Oz still keeps me going by sending me messages through a medium: The war widow who communicates with her dead husband through a psychic  


Oz had been killed while trying to defuse his third IED of the morning in Afghanistan

Oz had been killed while trying to defuse his third IED of the morning in Afghanistan

Two days before my husband was due to come back from Afghanistan, he called me on an Army satellite phone. He sounded shattered.

‘I feel like s***,’ he said. ‘Honey, I’ve got this odd feeling, like dread. Have you got it, too?’ 

I did. In the pit of my stomach I felt a lurch as he spoke. Oz had been defusing Taliban bombs for nearly six months, without a break. The month before, he’d actually fainted from exhaustion but he’d carried on regardless.

As one of the Army’s few high-threat bomb disposal operators, it was his job to do ‘the lonely walk’ — sometimes up to 30 times a day — that could at any moment result in his death. And the risks were increasing daily.

Not only were the Taliban creating ever more fiendish devices but, as Oz had told me in a letter, his very success had turned him into a prime Taliban target. 

In addition, he’d had to cope with the deaths of two colleagues and the injury of another, which further depleted the already inadequate number of high-threat operators. ‘Honey, I’m mentally and spiritually hammered,’ he said wearily. ‘I’ve been away too long, worked too much — and if it’s too much for me, it’s too much for anyone.’ 

After hanging up and psyching himself into a more positive frame of mind, he rang back ten minutes later and asked to speak to Laird, my son by a previous relationship, who was nearly six.

Then Oz asked me to give him what he called ‘the pep talk’. I took a deep breath and began: ‘OK, you’ve done it before, you can do it again. You’ve done it every day now for months — you can get through it . . .’

That night I had an overpowering premonition. I have always had a sixth sense. Oz used to joke that I was spooky — he once bought me a T-shirt that said: ‘Witches are sexy.’

At one point I got up and emailed Oz: ‘Don’t go out on the ground tomorrow. Cut the last day — don’t do it.’ He never got the message. 

During my fitful sleep, I dreamed of Gaz O’Donnell, Oz’s mentor and a high-threat operator who’d been blown up in Afghanistan a year before. 

Gaz was standing in front of me. ‘Don’t worry, Chris — I’m here to get him when he comes over,’ he said. ‘I’ll hold him. I won’t let go.’

The next morning, Saturday, October 31, 2009, I woke at 6.30 with a heavy feeling I’d never had before. It was as powerful as thunder.

As I went downstairs to make Laird’s breakfast I felt numb — suspended in time. At 9am I phoned my mum and told her I didn’t feel well. ‘What’s going on?’ she said. ‘You sound so quiet. Oz is home tomorrow — you should be happy.’ 

I paused. ‘He’s not coming home, Mum. I know it.’ ‘Now that’s daft — course he is,’ Mum said, but she agreed to come over and look after Laird. 

Oz and Christina shortly after she suffered a miscarriage

Oz and Christina shortly after she suffered a miscarriage

By 11am, I was walking the dog in a nearby wood, feeling the wind on my face. Then, at 11.30, I sat down and took a picture of the trees.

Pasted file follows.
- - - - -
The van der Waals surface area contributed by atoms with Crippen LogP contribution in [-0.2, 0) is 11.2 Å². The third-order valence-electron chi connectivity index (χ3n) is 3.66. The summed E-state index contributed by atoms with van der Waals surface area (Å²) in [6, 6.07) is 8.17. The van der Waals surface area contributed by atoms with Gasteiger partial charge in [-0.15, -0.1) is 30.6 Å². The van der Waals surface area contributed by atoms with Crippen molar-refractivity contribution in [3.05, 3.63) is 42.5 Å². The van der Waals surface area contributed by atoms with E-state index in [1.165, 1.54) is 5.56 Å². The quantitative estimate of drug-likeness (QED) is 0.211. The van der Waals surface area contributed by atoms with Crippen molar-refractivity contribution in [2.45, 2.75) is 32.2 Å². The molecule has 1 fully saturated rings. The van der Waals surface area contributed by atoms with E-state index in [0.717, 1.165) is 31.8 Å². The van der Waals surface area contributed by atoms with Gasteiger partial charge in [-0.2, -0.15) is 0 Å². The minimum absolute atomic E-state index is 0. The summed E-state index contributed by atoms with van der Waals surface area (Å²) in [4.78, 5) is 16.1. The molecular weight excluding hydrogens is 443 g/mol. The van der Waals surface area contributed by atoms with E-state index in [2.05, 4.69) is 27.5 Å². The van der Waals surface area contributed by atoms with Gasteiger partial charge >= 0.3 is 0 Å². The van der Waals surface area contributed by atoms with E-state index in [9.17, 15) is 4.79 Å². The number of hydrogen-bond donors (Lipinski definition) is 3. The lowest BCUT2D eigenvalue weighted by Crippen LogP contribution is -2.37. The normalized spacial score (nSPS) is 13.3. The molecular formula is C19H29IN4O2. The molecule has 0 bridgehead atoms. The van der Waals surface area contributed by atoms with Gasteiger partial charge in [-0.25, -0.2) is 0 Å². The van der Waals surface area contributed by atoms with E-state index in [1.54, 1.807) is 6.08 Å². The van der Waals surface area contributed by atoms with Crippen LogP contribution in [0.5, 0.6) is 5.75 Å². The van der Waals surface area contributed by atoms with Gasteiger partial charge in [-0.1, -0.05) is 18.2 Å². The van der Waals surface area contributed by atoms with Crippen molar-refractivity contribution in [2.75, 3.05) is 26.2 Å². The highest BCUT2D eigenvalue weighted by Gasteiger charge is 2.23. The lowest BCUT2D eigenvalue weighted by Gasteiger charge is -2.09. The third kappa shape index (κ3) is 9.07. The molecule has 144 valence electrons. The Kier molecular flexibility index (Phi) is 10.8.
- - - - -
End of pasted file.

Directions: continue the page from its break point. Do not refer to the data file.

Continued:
It was at that moment I just knew Oz had gone. I felt my heart break and wept until I felt completely empty. Then I went home, shut the curtains and wrapped myself in a duvet. 

By 8pm, I’d almost convinced myself I was being silly. If anything had  happened, I’d surely have heard by now. It was midnight in Afghanistan and Oz would be getting ready to board a plane. 

As I put Laird to bed, he was  chattering excitedly about showing Oz the wall-chart on which he’d crossed off all the days that Daddy had been away. I looked at his sweet face and thought, ‘I’m being a fool. Of course Oz is fine — how stupid of me to doubt that.’

Later, Laird couldn’t sleep so I took him into my bed and started reading him a story. At 9.20pm, there was a knock at the door. Laird’s face lit up. ‘It’s Daddy,’ he said. ‘He’s come early as a surprise.’ 

I pulled the curtain back and looked outside. Two men in Army uniform were at the door. I froze. Please, no. Then I opened the window. 

One of them said: ‘Can you confirm that you’re the wife of Staff Sergeant Olaf Schmid?’ ‘No,’ I said. ‘I won’t. Can I talk to him?’ 

‘Can you please come down and open the door and confirm that you are . . .’ 

‘No. Tell me I can still talk to him. I don’t care if he’s lost his arms and his legs — just tell me he’s not dead.’

‘I’m sorry but you need to come down and let us in.’ 

‘Tell me I can talk to him. Get him on the phone for me.’ 

‘Please come down and let us in.’

Since his death Christina maintains that she has been communicating with Oz

Since his death Christina maintains that she has been communicating with Oz

After I shut the window, Laird looked at me, and I could see from his small, solemn face and the pain in his eyes that he knew, too. ‘I think we should let them in, Mummy.’

Poor Laird — he’d seen repatriations on TV so he thought the men had brought Oz in a coffin with a flag on it. I had to tell him they were just here to tell us the news. But they couldn’t tell us anything. Only what we knew already. That Oz was dead.